OTTAWA, May 12 (Xinhuanet) -- A new
study in Canada's Ontario Province found that death rates in areas with the
highest concentration of quick-service restaurants were twice as high as those
in places with fewer fast food outlets, local press reported Thursday.
|A new study found that death rates in areas
with the highest concentration of quick-service restaurants were twice as
high as those in places with fewer fast food
The study found that heart attack hospitalization
rates were about 11.5 times higher in the areas with high density of quick
service restuarants. A high-density region was considered to have 20 or more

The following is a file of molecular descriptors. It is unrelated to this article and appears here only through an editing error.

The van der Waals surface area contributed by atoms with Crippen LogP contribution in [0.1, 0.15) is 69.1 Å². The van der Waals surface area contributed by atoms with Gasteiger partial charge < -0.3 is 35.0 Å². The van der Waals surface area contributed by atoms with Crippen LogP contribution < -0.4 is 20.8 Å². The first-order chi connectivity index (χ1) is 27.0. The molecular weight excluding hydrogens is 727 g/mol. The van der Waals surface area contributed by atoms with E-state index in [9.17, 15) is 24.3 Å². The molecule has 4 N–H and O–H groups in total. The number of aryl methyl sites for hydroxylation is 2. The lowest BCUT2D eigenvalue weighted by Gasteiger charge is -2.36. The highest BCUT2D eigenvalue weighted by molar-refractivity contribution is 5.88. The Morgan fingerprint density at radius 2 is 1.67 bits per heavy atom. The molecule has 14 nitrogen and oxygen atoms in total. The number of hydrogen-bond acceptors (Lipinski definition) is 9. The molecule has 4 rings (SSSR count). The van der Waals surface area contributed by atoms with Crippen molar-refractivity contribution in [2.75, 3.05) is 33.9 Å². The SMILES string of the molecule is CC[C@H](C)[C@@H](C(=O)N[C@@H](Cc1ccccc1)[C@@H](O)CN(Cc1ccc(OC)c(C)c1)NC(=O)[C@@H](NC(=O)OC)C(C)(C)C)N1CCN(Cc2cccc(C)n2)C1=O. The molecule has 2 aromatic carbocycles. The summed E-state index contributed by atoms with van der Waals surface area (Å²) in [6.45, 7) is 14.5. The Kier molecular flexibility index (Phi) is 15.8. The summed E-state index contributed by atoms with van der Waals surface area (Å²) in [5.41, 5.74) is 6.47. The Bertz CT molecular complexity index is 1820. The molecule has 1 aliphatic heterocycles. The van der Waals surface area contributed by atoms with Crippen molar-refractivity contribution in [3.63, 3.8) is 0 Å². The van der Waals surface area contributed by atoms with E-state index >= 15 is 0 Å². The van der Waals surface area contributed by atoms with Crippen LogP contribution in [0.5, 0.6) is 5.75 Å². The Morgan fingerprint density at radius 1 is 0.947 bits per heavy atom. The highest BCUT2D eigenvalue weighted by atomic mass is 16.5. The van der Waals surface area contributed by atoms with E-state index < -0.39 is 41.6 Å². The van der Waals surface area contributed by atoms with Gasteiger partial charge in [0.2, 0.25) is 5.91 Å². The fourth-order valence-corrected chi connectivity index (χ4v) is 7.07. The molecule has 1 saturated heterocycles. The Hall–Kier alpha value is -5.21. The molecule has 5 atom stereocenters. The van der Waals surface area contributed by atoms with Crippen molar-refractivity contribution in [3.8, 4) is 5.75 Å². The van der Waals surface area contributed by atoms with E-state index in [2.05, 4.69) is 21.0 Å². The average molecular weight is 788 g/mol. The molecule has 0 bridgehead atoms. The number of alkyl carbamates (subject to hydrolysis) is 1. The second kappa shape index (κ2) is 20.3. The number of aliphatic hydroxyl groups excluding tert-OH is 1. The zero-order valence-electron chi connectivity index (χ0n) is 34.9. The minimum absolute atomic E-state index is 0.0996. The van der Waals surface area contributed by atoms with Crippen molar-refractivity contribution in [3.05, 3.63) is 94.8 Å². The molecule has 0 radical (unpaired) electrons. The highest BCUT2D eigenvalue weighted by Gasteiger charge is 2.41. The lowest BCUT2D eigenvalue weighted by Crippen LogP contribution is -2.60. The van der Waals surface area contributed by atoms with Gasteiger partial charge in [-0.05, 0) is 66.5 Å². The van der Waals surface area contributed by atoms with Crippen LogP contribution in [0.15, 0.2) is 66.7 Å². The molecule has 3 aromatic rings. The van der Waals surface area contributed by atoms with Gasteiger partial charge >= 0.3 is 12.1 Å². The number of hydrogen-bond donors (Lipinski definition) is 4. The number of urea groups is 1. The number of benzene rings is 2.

eateries per 100,000 population.
"We've found an important link between the number of
fast-food outlets in a region and the rate of heart disease and mortality in
that region," said Dr. David Alter, lead author of the study by Canada's
Institute for Clinical and Evaluative Sciences (ICES).
The study also looked at differences based on
socioeconomic status, but the association between fast-food density and poor
health outcomes held fast, Alter said. "It was the same whether these were
affluent communities or impoverished communities."
Stephen Samis, director of health policy for the
Heart and Stroke Foundation of Canada, agreed on the importance of continuing to
remind Canadians to eat a healthy and balanced diet.
However, the Canadian Restaurant and Food services
Association called the research flawed and misleading. Enditem